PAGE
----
* Bank of Greece sticks to -4.5 pct 2013 GDP forecast
* Central bank chief urges strict adherence to bailout
* Expects return to growth in 2014
ATHENS, Feb 25 Greece's economy will keep
shrinking this year before it starts recovering in 2014, central
bank chief George Provopoulos said on Monday, urging the
government to keep up its reforms and stick to its fiscal
Greece's economy has contracted about 20 percent since the
recession began in 2008, with the downturn exacerbated by the
fiscal austerity demanded by its international lenders in return
for a bailout to rescue it from bankruptcy.
"There is no doubt that 2013 will be a difficult year," the
Bank of Greece chief told the bank's shareholders meeting.
The central bank stuck to its forecast for a 4.5 percent
contraction in national output this year, in line with
government and EU Commission projections.
Provopoulos, also a European Central Bank Governing Council
member, said the recession should not be used as an excuse to
ease up on economic reform efforts. That would risk undermining
improved confidence among investors and Greece's international
lenders won through painful sacrifices, he said.
"Strict adherence to the targets will ensure continued
funding and eliminate once and for all the risk of exit from the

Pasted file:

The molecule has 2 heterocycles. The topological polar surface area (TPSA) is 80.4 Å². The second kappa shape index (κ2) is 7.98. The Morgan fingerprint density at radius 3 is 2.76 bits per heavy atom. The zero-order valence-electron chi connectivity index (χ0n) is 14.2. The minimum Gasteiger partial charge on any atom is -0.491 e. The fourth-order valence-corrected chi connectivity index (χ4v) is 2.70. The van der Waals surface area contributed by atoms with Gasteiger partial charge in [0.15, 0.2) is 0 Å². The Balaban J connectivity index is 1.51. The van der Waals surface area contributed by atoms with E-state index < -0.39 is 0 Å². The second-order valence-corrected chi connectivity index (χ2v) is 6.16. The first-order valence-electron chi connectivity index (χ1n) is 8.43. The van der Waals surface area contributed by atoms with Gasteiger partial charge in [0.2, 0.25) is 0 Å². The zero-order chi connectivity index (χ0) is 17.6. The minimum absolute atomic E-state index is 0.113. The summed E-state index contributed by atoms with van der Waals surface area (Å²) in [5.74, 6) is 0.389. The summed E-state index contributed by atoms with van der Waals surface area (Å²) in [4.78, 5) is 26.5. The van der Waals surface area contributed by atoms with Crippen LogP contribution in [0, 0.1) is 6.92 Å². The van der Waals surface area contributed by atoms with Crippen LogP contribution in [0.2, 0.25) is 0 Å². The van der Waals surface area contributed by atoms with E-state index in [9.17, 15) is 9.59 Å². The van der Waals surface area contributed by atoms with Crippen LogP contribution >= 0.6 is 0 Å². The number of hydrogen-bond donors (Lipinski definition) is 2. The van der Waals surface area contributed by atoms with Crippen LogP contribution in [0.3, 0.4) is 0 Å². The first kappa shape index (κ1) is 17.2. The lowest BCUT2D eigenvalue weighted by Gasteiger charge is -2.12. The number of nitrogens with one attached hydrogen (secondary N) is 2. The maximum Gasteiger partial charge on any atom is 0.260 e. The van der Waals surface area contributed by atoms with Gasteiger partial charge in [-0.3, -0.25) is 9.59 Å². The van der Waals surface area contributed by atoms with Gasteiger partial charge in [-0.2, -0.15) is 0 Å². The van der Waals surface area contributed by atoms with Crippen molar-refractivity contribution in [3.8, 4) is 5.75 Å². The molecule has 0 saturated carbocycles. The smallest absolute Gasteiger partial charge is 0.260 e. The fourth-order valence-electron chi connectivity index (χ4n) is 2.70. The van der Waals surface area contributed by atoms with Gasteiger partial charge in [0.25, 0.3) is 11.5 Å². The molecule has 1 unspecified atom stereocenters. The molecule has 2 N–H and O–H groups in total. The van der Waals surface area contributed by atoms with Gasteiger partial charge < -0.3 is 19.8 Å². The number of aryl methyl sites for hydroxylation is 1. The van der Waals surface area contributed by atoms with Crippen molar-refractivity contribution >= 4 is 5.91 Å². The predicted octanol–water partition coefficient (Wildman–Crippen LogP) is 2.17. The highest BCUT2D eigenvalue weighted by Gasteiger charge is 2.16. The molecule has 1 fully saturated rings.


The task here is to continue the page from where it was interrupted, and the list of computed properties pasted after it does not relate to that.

euro area, attract new investment and convey a clear message
that the worst is behind us," he said.
His views were echoed by Finance Minister Yannis Stournaras
who stressed the need to not let up on fiscal adjustment
"We have covered two-thirds of the distance towards our
final fiscal goals. We must be careful. If we backtrack, we will
have problems. Greece was at the edge of the cliff but we have
turned the corner," he told Mega TV.
Athens is aiming for a primary budget surplus this year for
the first time since 2002.
Provopoulos also said the economic slump led to a rise in
banks' non-performing loans to 22.5 percent at the end of the
third quarter from 16 percent in December 2011.
Greek banks are merging to cope with the country's debt
crisis and deep recession, which have caused big losses from
government debt writedowns and loan impairments.
He said that in the end, three bigger and stronger banks
with better access to funding markets will be formed.